Once again, a great post. Great things to think about…and talk about.
A great idea to put that suggestion forward to Bloglovin, Yvonne. I find I can comment easily for Blogger blogs from there but for WordPress I go to Chrome, instead of Safari, and Google back into the post (which is what I’ve done here) because it fills the fields in for me. Those extra steps! Whew! Often I will leave commenting ‘for another time’ which then never happens.
I thought I had discovered a hidden gem when I downloaded bloglovin for my phone I rarely get on my pc anymore and I love following quitting blogs but like you say the ability to comment is very frustrating!! I have noticed a recent change in the way the blog opens and the way it lets me comment now so maybe just maybe they are listening to us. I thought I was the only one who felt this way so thank you for the post let’s hope they hear us I don’t want to have to change to another blog reader, now let’s see if this will post
Yvonne I used Feedly exclusively for reading blogs on my iPad primarily because it was/is easier to leave feedback, organise the various blog content and skip thru those postings you’re not interested in etc. One of the best aspects is their Aide Memoire where you can tag and file a post for later reference. My take on blogging is that its not dying out but just undergoing a change which some will embrace and others not. Thanks as always for you insight.
I never did “get” bloglovin….why everyone started using it? I still just add blogs to my “blog list” on blogger and go from there. But…I don’t have a smart phone…so maybe it is an app thing? Was Bloglovin just promoted well, as in, the latest greatest, or is there something I missed way back when when the switch was made? Just throwing this out there…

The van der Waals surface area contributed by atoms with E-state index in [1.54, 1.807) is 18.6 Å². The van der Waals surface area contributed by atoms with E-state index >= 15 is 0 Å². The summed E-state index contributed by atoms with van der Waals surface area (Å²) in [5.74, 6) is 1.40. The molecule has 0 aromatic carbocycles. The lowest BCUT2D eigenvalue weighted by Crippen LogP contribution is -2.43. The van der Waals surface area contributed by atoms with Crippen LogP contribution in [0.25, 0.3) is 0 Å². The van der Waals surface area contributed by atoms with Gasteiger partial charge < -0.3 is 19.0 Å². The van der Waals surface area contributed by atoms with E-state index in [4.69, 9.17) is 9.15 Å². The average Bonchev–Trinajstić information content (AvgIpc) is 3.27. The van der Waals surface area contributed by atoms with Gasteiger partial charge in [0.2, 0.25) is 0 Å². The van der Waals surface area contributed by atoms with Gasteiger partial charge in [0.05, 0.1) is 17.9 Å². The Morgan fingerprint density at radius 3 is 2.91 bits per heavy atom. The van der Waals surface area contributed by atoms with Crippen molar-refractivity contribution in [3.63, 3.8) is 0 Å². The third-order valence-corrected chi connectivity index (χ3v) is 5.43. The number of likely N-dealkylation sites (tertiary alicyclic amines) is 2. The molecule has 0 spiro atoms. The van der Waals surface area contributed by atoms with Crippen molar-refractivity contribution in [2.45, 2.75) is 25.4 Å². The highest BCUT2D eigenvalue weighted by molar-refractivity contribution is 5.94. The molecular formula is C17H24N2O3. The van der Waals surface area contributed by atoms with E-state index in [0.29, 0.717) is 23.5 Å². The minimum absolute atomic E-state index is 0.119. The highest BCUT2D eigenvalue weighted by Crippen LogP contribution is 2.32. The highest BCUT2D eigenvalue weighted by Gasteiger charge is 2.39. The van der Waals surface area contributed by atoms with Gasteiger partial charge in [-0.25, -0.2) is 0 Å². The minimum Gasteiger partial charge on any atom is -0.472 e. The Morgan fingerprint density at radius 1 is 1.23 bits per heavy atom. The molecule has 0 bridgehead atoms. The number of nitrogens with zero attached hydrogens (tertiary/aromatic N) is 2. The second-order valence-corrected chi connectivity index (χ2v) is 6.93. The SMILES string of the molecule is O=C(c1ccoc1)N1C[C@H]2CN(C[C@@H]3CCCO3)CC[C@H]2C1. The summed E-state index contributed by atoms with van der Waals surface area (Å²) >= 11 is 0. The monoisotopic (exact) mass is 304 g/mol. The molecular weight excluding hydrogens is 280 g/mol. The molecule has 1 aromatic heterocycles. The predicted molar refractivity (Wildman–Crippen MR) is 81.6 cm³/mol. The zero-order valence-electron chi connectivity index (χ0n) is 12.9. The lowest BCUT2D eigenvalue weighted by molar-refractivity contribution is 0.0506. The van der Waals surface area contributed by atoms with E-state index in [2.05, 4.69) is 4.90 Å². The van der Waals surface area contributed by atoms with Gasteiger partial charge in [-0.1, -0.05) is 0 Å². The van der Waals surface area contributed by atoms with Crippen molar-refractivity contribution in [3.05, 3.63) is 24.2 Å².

Thanks for this post Yvonne – this and the original one have really made me think. I have to say that Topic #2 strikes a chord – after an unplanned break from blogging and reading blogs I didn’t know what to do with all the post in bloglovin …. I didn’t want to miss anything but I didn’t want weeks worth posts to read – but it’s that ability to move on that is the most important thing.
You have so many good points here, Yvonne! I completely agree with the fact that it is okay to take a break. It can be so rejuvenating. I blog for connections, and do most of my reading on an iPad. The extra click on Bloglovin has never really bothered me, but it would be great to skip this extra step.
Great idea! I’m headed over to Bloglovin to request helping with the ease of commenting too.
This topic is always an interesting one. I’m not one to use the bloglovin’ app but it sounds like there is definitely room for improvement. I often get very overwhelmed when I’ve been on vacation and then try to play catch-up with my feed (as you’ll notice I’m doing now!). It’s sometimes hard for me to let go and start fresh by marking everything as read. Instead, I group my feed into “Quilting Must Reads” and “Quilting Occasional.” I can do a quick glance at the occasionals and mark the entire group read which really helps.
Commenting definitely takes a certain level of commitment and effort. I try to make time right after I get my son off to school, and then again in the evenings. Just like face-to-face relationships, It’s all about prioritizing what’s important and then making the investment to cultivate that relationship.
I completely agree with the Bloglovin’ suggestion! I find that it is a nightmare to use on a mobile device. Often times the login bar at the bottom is so large I can’t see any of the content, but logging in doesn’t always work or takes too long and I find myself simply clicking out of the article.
Yes to #1!! Part of the reason that I am slow to comment on blogs is that I hate doing so on my iPad. My fat fingers are not that nimble, and autocorrect and I frequently have disagreements. Then, when I am on my computer, I feel guilty if I am not working …